E-Textiles @ Next Tex, Munich Fabric Start SS19

Introducing Statex, Madeira and ZSK who will be exhibiting their Electronic Embroidery products under the E-textile theme – one of three themes at our upcoming Next Tex SS19 showcase at Munich Fabric Start this January/February 2018.

For the uninitiated, e-textiles or electronic textiles are fabrics that can conduct electricity and so can be connected to or embedded with digital components. They are used in a wide range of performance-enhancing, health/body monitoring and aesthetically-appealing applications: from heated car seats and clothing, to sensors in medical equipment and luminous fashion tech.

Electronic embroidery, or e-broidery, is one way of integrating conductive metallic threads on/into textiles to create soft circuits, turning the fabric itself into electronic hardware while maintaining the flexible, drapable, and even washable characteristics of cloth. This technology is already being used in garments, such as the Levi’s x Google Jacquard jacket, to act as an interface to more commonplace devices such as mobiles and headphones.

Once connected to the internet of things (IoT), e-broidered sensors in garments could monitor the vital signs of the wearer and change their environment accordingly, whether that’s simply adjusting the ambient temperature, or selecting music to match your heartbeat. In turn, such sensors could one day harvest body heat or static cling in clothing to power these smart features and remove the need for additional, external power supplies – therefore creating a truly wearable computer.

Bringing the future closer one stitch at a time, Statex, Madeira and ZSK are three well established German companies working together to make e-broidery possible on an industrial scale.


Statex silver threads


Founded in 1978 in Bremen, Statex is a global market leader in silver textiles and other metallic yarns. Silver is the most electro- and thermoconductive of all pure metals, followed by copper and gold. Statex’s Shieldex range of silver yarns and fabrics also harness the precious metal’s electromagnetic (EM) / radio frequency (RF) shielding, antibacterial and antistatic properties. The 3rd generation family business frequently collaborates with research institutes and other companies to develop customer-specific solutions – more of which below. For Next Tex, Statex will be presenting a variety of their technical embroidery threads and conductive panels (like the heart-shaped electrode further down the page).



LED dragonfly made with Madeira embroidery threads


Madeira is a globally-renowned name in quality embroidery threads. Starting life in 1919 as "Burkhardt & Schmidt Garnfabrik" in Freiburg – the gateway to the Black Forest and eco-capital of Germany – almost 70% of Madeira threads are still produced there according to stringent environmental standards. Beyond their classic range for hand and machine embroidery, there’s flame retardant, glow-in-the-dark and highly conductive (HC) threads – the last of which will be exhibited at Next Tex. Madeira HC thread is not only plated with 99% pure silver Shieldex thread but also has pure silver twisted into the polyamide core, making it highly conductive and durable. Perfect for stitching into embroidered sensors and circuits, Madeira HC thread is Oeko-Tex Standard 100 certified, free of harmful substances, kind to skin and machine washable.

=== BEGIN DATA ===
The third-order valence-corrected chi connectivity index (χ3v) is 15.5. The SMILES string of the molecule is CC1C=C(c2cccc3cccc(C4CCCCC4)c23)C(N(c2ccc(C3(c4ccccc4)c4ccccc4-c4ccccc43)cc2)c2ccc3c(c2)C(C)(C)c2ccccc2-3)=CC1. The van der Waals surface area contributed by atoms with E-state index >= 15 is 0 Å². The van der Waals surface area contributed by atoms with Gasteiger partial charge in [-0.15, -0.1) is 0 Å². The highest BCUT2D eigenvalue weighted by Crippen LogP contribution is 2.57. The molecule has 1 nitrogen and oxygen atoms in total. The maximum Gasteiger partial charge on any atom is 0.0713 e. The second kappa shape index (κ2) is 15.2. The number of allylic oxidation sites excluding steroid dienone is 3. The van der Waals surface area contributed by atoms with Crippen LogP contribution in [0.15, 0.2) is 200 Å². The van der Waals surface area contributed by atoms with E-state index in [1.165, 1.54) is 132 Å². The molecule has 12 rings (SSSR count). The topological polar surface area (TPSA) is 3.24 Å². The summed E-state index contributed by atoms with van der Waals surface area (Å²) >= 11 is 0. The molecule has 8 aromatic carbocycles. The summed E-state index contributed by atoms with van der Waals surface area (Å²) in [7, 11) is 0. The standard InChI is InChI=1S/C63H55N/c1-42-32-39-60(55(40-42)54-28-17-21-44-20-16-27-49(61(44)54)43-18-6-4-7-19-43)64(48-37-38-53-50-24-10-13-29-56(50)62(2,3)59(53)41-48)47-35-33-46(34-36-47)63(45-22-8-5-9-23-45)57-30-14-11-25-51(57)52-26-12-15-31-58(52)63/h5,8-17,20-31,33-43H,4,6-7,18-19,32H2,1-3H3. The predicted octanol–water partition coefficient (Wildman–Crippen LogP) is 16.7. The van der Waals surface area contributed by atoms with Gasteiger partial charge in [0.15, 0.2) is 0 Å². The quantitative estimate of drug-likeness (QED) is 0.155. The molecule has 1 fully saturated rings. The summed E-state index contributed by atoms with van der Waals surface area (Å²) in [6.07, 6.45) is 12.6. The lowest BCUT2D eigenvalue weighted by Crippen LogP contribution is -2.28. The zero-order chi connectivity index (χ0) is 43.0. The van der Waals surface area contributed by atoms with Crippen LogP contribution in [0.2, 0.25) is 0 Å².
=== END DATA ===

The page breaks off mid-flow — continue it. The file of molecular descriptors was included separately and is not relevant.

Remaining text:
Moss e-broidered electrode made of brass Statex thread


Leading German embroidery machine brand ZSK Stickmaschinen Gmbh was founded in 1984 after acquiring Zangs: a textile machinery company in Krefeld with over 100 years of history. ZSK Technical Embroidery Systems provide innovative solutions for wearables and advanced materials, such as conductive moss embroidery where a dense network of loops is made with a single thread on a textile substrate to create flexible sensors, touch buttons and electrodes – as used in electronic muscle stimulation (EMS) for sports training and physiotherapy.

The ZSK Functional Sequin Device (FSD) embroidery machine lays and securely stitches LED lights onto textiles, connecting these to embroidered conductive threads and incorporating them into motifs. This technology would be particularly suitable in high-vis workwear or sportswear for the nighttime jogger, especially since it does not interfere with the movement of the body. You can see the FSD embroidery machine in action at Next Tex, or get a sneak preview in the video below:


Title image: LilyPad Arduino 328 Main Board microcontroller affixed to fabric using ZSK Technical Embroidery Systems

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